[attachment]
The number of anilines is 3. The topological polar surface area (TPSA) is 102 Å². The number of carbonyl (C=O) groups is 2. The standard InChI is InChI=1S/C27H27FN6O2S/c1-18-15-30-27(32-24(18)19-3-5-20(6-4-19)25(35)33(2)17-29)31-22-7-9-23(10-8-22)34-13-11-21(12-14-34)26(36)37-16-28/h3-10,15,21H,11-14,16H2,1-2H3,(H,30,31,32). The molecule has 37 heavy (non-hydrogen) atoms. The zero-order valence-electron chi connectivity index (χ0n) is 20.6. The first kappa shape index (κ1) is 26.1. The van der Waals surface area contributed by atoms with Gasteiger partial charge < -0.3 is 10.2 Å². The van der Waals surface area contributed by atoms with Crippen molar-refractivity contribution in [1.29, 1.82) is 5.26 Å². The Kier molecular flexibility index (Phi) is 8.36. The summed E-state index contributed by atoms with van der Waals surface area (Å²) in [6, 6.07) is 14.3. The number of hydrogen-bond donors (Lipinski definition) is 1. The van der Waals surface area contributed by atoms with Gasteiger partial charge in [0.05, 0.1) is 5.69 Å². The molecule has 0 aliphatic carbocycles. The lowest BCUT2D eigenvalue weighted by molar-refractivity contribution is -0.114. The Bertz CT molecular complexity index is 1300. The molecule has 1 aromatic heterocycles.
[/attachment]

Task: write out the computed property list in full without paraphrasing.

The number of anilines is 3. The topological polar surface area (TPSA) is 102 Å². The number of carbonyl (C=O) groups is 2. The standard InChI is InChI=1S/C27H27FN6O2S/c1-18-15-30-27(32-24(18)19-3-5-20(6-4-19)25(35)33(2)17-29)31-22-7-9-23(10-8-22)34-13-11-21(12-14-34)26(36)37-16-28/h3-10,15,21H,11-14,16H2,1-2H3,(H,30,31,32). The molecule has 37 heavy (non-hydrogen) atoms. The zero-order valence-electron chi connectivity index (χ0n) is 20.6. The first kappa shape index (κ1) is 26.1. The van der Waals surface area contributed by atoms with Gasteiger partial charge < -0.3 is 10.2 Å². The van der Waals surface area contributed by atoms with Crippen molar-refractivity contribution in [1.29, 1.82) is 5.26 Å². The Kier molecular flexibility index (Phi) is 8.36. The summed E-state index contributed by atoms with van der Waals surface area (Å²) in [6, 6.07) is 14.3. The number of hydrogen-bond donors (Lipinski definition) is 1. The van der Waals surface area contributed by atoms with Gasteiger partial charge in [0.05, 0.1) is 5.69 Å². The molecule has 0 aliphatic carbocycles. The lowest BCUT2D eigenvalue weighted by molar-refractivity contribution is -0.114. The Bertz CT molecular complexity index is 1300. The molecule has 1 aromatic heterocycles.